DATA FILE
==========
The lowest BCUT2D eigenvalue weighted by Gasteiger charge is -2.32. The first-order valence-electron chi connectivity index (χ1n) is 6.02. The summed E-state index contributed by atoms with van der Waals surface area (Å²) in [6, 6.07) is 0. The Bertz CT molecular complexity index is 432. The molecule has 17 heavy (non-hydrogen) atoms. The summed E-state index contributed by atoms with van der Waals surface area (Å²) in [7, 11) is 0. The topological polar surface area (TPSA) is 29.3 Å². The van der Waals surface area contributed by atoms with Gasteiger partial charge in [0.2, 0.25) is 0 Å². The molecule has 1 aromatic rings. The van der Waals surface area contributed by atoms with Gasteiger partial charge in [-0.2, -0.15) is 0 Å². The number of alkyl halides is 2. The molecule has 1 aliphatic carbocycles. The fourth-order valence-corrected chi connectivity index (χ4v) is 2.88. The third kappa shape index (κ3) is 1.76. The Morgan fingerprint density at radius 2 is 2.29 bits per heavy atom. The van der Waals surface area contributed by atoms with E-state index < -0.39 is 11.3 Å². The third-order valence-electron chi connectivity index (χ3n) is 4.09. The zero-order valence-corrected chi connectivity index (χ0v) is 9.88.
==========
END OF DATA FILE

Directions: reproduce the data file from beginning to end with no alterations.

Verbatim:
The lowest BCUT2D eigenvalue weighted by Gasteiger charge is -2.32. The first-order valence-electron chi connectivity index (χ1n) is 6.02. The summed E-state index contributed by atoms with van der Waals surface area (Å²) in [6, 6.07) is 0. The Bertz CT molecular complexity index is 432. The molecule has 17 heavy (non-hydrogen) atoms. The summed E-state index contributed by atoms with van der Waals surface area (Å²) in [7, 11) is 0. The topological polar surface area (TPSA) is 29.3 Å². The van der Waals surface area contributed by atoms with Gasteiger partial charge in [0.2, 0.25) is 0 Å². The molecule has 1 aromatic rings. The van der Waals surface area contributed by atoms with Gasteiger partial charge in [-0.2, -0.15) is 0 Å². The number of alkyl halides is 2. The molecule has 1 aliphatic carbocycles. The fourth-order valence-corrected chi connectivity index (χ4v) is 2.88. The third kappa shape index (κ3) is 1.76. The Morgan fingerprint density at radius 2 is 2.29 bits per heavy atom. The van der Waals surface area contributed by atoms with E-state index < -0.39 is 11.3 Å². The third-order valence-electron chi connectivity index (χ3n) is 4.09. The zero-order valence-corrected chi connectivity index (χ0v) is 9.88.